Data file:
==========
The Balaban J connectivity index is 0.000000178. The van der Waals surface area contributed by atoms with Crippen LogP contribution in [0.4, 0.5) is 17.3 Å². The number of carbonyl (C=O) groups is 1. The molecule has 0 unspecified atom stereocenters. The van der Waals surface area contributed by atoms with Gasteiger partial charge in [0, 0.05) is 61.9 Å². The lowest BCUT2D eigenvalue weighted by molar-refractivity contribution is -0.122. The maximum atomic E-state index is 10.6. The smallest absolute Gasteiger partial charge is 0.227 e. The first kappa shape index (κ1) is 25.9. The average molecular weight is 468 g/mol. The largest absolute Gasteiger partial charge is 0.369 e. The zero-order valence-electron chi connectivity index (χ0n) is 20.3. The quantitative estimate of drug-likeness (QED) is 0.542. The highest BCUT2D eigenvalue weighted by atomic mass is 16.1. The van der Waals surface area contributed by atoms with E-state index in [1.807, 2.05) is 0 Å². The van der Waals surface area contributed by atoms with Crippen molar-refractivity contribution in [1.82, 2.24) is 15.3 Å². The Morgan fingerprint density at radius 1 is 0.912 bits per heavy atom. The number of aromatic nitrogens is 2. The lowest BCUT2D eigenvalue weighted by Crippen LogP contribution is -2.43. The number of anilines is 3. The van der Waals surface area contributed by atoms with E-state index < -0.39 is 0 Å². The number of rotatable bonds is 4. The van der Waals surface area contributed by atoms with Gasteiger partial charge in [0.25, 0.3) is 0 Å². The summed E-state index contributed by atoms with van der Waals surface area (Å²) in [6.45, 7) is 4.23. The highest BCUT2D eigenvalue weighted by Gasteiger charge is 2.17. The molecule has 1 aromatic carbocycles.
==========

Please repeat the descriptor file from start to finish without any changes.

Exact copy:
The Balaban J connectivity index is 0.000000178. The van der Waals surface area contributed by atoms with Crippen LogP contribution in [0.4, 0.5) is 17.3 Å². The number of carbonyl (C=O) groups is 1. The molecule has 0 unspecified atom stereocenters. The van der Waals surface area contributed by atoms with Gasteiger partial charge in [0, 0.05) is 61.9 Å². The lowest BCUT2D eigenvalue weighted by molar-refractivity contribution is -0.122. The maximum atomic E-state index is 10.6. The smallest absolute Gasteiger partial charge is 0.227 e. The first kappa shape index (κ1) is 25.9. The average molecular weight is 468 g/mol. The largest absolute Gasteiger partial charge is 0.369 e. The zero-order valence-electron chi connectivity index (χ0n) is 20.3. The quantitative estimate of drug-likeness (QED) is 0.542. The highest BCUT2D eigenvalue weighted by atomic mass is 16.1. The van der Waals surface area contributed by atoms with E-state index in [1.807, 2.05) is 0 Å². The van der Waals surface area contributed by atoms with Crippen molar-refractivity contribution in [1.82, 2.24) is 15.3 Å². The Morgan fingerprint density at radius 1 is 0.912 bits per heavy atom. The number of aromatic nitrogens is 2. The lowest BCUT2D eigenvalue weighted by Crippen LogP contribution is -2.43. The number of anilines is 3. The van der Waals surface area contributed by atoms with E-state index < -0.39 is 0 Å². The number of rotatable bonds is 4. The van der Waals surface area contributed by atoms with Gasteiger partial charge in [0.25, 0.3) is 0 Å². The summed E-state index contributed by atoms with van der Waals surface area (Å²) in [6.45, 7) is 4.23. The highest BCUT2D eigenvalue weighted by Gasteiger charge is 2.17. The molecule has 1 aromatic carbocycles.